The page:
FRESH Tools for Effective School Health http://www.unesco.org/education/fresh First Edition Selected Mood-Altering Drugs and their Effects on Athletic Performance Description of tool: This tool provides basic information about the possible effects of commonly abused drugs on athletic performance. It could be used by physical education teachers, coaches or other teachers involved in drug abuse prevention education to m ake the message against substance use more relevant to students, especially those involved in athletics. The information in this tool was adapted by UNESCO from the following publication: UNODC and Global Youth Network, 2002. SPORT: Using sport for drug abuse prevention. New York: United Nations. Description of document: This publication is part of a series of “How to” guides produced by UNODC’s Global Youth Network Project. It resulted from a UNODC-sponsored meeting of youth and sport groups from around the world that took place in Rome, Italy in 1998. The theme of the workshop was The Spirit of Sport, and its aim was to examine how sport can be best used to support by-youth/for-youth approaches to substance abuse prevention, and to identify and describe “good practices” for other groups to use. The document was written by young people for use by other youth and youth workers and is intended for use in conjunction with other publications of the Youth Network. This information or activity supports Core Component #3 of the FRESH framework for effective school health: skills-based health education. It will have a greater impact if it is reinforced by activities in the other three components of the framework. FRESH Tools for Effective School Health http://www.unesco.org/education/fresh First Edition Selected Mood-Altering Drugs and their Effects on Athletic Performance 1 Introduction Below are summaries of the possible effects of commonly abused drugs on athletic performance. The specific effects a drug may have will vary with the individual, the strength of the drug used, the amount consumed and the situation in which it is used. Some of these effects are greatly enhanced when substances are taken together, for example, when inhalants are combined with alcohol. Except for amphetamine, a banned performanceenhancing substance, none of these substances has a net performance-enhancing effect. When talking about mood-altering substance use in a sports context, it is more useful to focus on the immediate effects on athletic performance than on the longer-term consequences. Information on the risks of drug use should be presented in a truthful and balanced way, and will be more openly received if you acknowledge that users can find pleasure and comfort from these substances. Similarly, with regard to drugs that are known to have performance-enhancing effects, it is best to acknowledge this in a broader discussion that helps athletes to recognize that the use of such drugs is cheating and that cheating breaks down sport. In general, the most appropriate way to address use of these substances by young athletes is to point out how their use demonstrates a lack of respect for oneself, teammates, opponents and the game. One way of encouraging consensus and accountability on this issue is to help the members of the team establish an Athletes’ Code of Conduct. Alcohol Alcohol has no performance-enhancing potential. Studies have shown that alcohol impairs performance in a number of ways: reduced ability to focus attention on a task, make high-speed decisions, and assess dangers; decreased memory function and slower reaction time; poorer balance, steadiness, and movement skills; increased boisterousness; lack of judgment; hangover effects, including reduced eye-hand coordination and slower reaction time. For example, it has been shown that the ability of air pilots can be impaired by alcohol even after their Blood Alcohol Concentration has returned to “zero”. Tobacco Tobacco has no performance-enhancing potential and has the potential to reduce performance: smoking has an effect on carrying out complex physical and intellectual tasks; smokers say that smoking helps them to think and concentrate; however, this may be because smoking offsets the impairment caused by withdrawal; smokers experiencing withdrawal have been shown to have more problems with concentrating, particularly on more complex tasks; over the long term, smoking significantly reduces cardio-vascular performance. 1 FRESH Tools for Effective School Health http://www.unesco.org/education/fresh First Edition Cannabis Cannabis has no performance-enhancing potential and has the potential to reduce performance: impairs eye-hand coordination and reaction time; reduces motor coordination, tracking ability and perception; impairs concentration, and distorts perception of time; skill impairment may last up to 24 or 36 hours after use; users get tired more quickly; hangover effects: impaired performance 24 hours after consuming; short-term adverse health effects can include: memory and learning problems; difficulty concentrating; distorted perceptions involving vision, sound, touch and time; thinking and problem-solving difficulties; for some, sudden feelings of anxiety, including panic attacks and paranoia. Cocaine Cocaine has very limited performance-enhancing potential and has a greater potential to reduce performance: there have been findings that users don't tire as quickly, and have improved attention and speed of response, but it has also been suggested that these findings are mostly with sleep-deprived individuals; can distort the user's sense of reality; for example, an athlete may think they are performing better and are not as tired even though their actual performance has declined; impaired ability with more complex tasks (i.e., judgement and decision-making); an increase in body heat combined with a decreased ability to sweat impairs the body's ability to regulate its temperature during physical activity; strenuous activity increases the stress on the heart caused by cocaine and may result in life-threatening abnormal heart rhythms and heart attacks, particularly in cigarette smokers; hangover or withdrawal: effects on mood, attention and psychomotor skills may have even more impact on performance than intoxication. Amphetamines Amphetamines have performance-enhancing potential, but also have the potential to reduce performance: the stimulant effects of amphetamines last considerably longer than those of cocaine; they cause wakefulness, alertness, mood elevation, increased self-confidence, and decreased appetite; they give a sense of reduced fatigue, but do not create extra physical or mental energy. they distort the user's perception of reality and impair judgement, and this may cause an athlete to participate while injured, possibly leading to worse injuries and putting others at risk; 2 FRESH Tools for Effective School Health http://www.unesco.org/education/fresh First Edition adverse short-term effects of amphetamines include increased heart rate and blood pressure, reduced appetite and weight loss, insomnia, headaches, convulsions, and hallucinations and paranoia. Death may also occur due to ruptured blood vessels in the brain, heart attacks, heart rhythm abnormalities and heatstroke; the use of amphetamines to enhance athletic performance is a form of cheating and is illegal. Inhalants Inhalants have no performance-enhancing potential and have the potential to reduce performance: with initial intoxication: fatigue, muscle weakness, memory impairment, poor concentration and problem-solving ability; following euphoria: confusion, disorientation, blurred vision, lack of coordination, diminished reflexes; initially, the user is stimulated and loses inhibitions, but with more inhalations, speech becomes slurred, walking becomes staggered, hallucinations may appear, drowsiness follows, breathing is slowed and the user may lose consciousness; can cause death due to suffocation and dangerous behaviours. Opiates Opiates have no performance-enhancing potential and have the potential to reduce performance: weaker opiates such as codeine or propoxyphene (Darvon) reduce performance less than stronger opiates such as heroin, Demerol, or morphine; stronger opiates cause impairment to perception, learning, memory and reasoning; methadone patients experience little or no performance impairment. 1 Excerpted from: UNODC and Global Youth Network, 2002. SPORT: Using sport for drug abuse prevention. New York: United Nations. 3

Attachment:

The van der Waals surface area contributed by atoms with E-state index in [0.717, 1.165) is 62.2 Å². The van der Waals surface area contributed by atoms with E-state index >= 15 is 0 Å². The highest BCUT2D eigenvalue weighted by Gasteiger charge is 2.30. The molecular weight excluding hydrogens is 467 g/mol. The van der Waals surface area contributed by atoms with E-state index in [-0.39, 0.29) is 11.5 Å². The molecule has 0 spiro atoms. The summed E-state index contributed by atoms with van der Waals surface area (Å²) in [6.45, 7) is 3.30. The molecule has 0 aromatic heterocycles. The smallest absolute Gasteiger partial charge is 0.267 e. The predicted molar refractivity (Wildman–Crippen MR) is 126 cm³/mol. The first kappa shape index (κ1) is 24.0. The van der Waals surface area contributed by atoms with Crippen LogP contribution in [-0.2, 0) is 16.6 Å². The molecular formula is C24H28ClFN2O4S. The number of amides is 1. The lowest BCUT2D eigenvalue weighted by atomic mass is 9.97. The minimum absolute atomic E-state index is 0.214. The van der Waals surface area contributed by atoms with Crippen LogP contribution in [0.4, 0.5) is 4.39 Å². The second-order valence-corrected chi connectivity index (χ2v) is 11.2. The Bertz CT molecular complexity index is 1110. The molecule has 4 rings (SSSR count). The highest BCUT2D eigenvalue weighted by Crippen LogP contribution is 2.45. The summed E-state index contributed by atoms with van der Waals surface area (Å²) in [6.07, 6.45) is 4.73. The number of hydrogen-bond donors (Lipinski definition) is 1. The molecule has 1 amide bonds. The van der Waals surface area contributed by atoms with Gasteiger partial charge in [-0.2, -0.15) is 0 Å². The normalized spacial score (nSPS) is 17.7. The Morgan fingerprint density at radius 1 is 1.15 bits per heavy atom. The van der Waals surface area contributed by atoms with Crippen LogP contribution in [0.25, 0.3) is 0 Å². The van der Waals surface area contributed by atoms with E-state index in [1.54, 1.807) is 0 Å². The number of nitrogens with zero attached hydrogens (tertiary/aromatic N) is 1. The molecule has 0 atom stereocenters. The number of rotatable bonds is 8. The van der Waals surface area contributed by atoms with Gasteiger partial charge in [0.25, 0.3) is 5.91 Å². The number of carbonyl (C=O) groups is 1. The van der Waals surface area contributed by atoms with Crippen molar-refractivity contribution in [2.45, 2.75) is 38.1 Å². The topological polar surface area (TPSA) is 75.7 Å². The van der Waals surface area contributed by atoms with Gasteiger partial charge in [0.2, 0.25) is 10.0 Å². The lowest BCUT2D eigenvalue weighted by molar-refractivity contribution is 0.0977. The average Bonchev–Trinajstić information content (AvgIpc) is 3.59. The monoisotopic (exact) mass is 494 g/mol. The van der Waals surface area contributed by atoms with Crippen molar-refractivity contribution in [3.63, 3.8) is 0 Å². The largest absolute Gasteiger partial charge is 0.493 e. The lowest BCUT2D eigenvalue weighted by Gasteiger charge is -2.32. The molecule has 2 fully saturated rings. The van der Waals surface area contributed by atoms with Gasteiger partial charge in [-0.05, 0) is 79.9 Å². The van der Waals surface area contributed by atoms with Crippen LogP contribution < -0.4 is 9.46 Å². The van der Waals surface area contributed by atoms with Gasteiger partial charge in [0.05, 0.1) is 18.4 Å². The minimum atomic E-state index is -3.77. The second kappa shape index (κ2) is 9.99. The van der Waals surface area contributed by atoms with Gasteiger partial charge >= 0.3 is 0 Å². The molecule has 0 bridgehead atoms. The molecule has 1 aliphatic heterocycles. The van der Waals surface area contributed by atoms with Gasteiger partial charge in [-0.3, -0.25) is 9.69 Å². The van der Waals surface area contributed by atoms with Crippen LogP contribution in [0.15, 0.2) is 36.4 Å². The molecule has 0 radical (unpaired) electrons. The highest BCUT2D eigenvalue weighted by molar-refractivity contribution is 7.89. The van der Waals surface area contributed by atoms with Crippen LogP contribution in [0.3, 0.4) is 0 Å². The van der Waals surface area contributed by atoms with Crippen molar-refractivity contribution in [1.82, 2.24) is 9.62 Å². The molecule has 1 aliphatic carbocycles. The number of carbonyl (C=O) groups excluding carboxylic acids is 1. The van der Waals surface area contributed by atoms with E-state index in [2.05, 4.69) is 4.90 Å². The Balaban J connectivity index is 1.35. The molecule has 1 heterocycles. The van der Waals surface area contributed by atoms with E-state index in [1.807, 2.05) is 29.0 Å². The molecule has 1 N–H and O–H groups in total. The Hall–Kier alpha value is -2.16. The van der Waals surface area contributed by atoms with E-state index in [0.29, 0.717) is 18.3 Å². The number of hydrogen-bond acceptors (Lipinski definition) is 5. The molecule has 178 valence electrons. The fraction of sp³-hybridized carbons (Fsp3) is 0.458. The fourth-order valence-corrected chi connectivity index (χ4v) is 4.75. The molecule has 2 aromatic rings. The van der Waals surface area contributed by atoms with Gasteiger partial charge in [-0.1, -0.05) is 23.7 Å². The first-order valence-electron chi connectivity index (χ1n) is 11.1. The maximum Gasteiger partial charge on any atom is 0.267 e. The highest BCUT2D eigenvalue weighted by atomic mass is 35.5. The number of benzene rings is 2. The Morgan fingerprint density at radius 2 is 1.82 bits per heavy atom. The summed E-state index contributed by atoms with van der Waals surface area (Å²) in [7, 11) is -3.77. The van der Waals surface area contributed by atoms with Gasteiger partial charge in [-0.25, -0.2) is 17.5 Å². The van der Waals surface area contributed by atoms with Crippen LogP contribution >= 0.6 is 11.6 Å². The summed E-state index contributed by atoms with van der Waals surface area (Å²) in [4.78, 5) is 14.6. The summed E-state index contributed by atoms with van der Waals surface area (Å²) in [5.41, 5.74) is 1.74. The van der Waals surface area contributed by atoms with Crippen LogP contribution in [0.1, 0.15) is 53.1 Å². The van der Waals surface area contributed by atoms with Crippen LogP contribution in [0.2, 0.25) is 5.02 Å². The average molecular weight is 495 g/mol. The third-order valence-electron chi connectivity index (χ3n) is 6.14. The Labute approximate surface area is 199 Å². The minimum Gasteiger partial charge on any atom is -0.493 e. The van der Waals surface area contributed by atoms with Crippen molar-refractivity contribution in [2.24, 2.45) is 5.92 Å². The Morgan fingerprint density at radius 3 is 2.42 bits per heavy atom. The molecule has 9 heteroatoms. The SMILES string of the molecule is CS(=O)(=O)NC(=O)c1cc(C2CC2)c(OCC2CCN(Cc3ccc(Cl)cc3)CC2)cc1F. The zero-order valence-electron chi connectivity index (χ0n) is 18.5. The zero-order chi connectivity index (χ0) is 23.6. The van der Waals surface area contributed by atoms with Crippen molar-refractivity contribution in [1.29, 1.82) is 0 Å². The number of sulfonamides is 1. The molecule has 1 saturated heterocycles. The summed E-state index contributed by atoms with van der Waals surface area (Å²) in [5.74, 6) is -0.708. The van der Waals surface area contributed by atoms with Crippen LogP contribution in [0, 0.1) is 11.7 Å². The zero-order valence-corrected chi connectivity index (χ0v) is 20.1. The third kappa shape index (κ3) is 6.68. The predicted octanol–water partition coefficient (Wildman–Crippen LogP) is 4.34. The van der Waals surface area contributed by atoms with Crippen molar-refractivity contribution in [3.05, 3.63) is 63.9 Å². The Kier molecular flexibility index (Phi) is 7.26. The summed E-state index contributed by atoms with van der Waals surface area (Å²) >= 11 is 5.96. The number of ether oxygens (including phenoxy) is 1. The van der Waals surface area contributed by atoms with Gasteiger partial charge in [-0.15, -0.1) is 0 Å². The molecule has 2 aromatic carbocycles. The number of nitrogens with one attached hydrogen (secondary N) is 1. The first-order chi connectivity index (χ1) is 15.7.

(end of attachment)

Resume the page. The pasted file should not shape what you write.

"Selected Mood Altering Drugs and their Effects on Athletic Performance - Skills-based health education"